As mentioned above, they focus on all scientific disciplines and the first time I finally got to meet all the other BWIS fellows, I wondered to myself how many of them could possibly help me if I am the only person doing Physics. Little did I know what an amazing experience this would turn in to. The programme consisted of three workshops that focused on Scientific Writing Skills, Business Skills and Development and the third workshop gave us time to work and present our Sustainability Projects where we could either work in groups on individuals. I was fortunate enough to find myself in a group with seven incredible ladies where we worked on a project focusing on recycling.

The cherry on top of this whole experience would have to be the Gala dinner we had in April this year. All the ladies got to dress up and everyone look absolutely stunning. I had never been in a room full of beautiful ladies in my entire life. Prizes were given, food was eaten and conversations were shared. Our group even won the “Best Pitch Award”, which was completely unexpected if you ask me. The year I spent as part of the BWIS fellow has been insightful and memorable. I got the opportunity to meet amazing people in STEM and we have all gotten to share our journeys as postgraduates and working professionals.  I am now a BWIS alumnus and part of their mentorship programme. I am very grateful to the BWIS team for taking the risk and choosing me to be one of their fellows because I have found my sisters in science.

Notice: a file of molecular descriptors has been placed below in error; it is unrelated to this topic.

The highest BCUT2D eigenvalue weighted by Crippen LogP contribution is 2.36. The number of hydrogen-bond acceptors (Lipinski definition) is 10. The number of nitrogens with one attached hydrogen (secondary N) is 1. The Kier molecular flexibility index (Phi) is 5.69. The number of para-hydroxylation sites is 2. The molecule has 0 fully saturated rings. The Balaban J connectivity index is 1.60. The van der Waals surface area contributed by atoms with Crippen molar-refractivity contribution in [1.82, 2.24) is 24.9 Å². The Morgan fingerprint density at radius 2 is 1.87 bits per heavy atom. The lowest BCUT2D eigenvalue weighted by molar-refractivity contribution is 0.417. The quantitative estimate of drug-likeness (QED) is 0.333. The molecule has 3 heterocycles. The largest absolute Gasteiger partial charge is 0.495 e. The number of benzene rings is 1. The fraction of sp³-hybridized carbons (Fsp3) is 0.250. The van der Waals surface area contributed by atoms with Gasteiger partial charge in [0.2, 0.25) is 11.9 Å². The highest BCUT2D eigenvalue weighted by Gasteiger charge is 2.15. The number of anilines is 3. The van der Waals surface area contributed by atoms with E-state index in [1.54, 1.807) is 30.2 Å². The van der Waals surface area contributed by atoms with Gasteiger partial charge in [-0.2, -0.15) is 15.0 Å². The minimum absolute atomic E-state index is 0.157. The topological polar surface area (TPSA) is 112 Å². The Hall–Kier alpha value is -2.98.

The purpose of this post was to basically share the importance of finding people who you can relate with. Not necessarily on a social platform but on a more “professional” platform. Whether it be “Women in Science”, “Women in Engineering” or even organizations/forums that are within your field. As long as you find a place where you belong and can be uplifted in your career. I read somewhere about the “Power of the Pack: Women who support women are more successful.” After you have found your happy place, go out there and be someone else’s happy place by mentoring our young girls to join the STEM field because everyone keeps asking: Why aren’t there more women in science?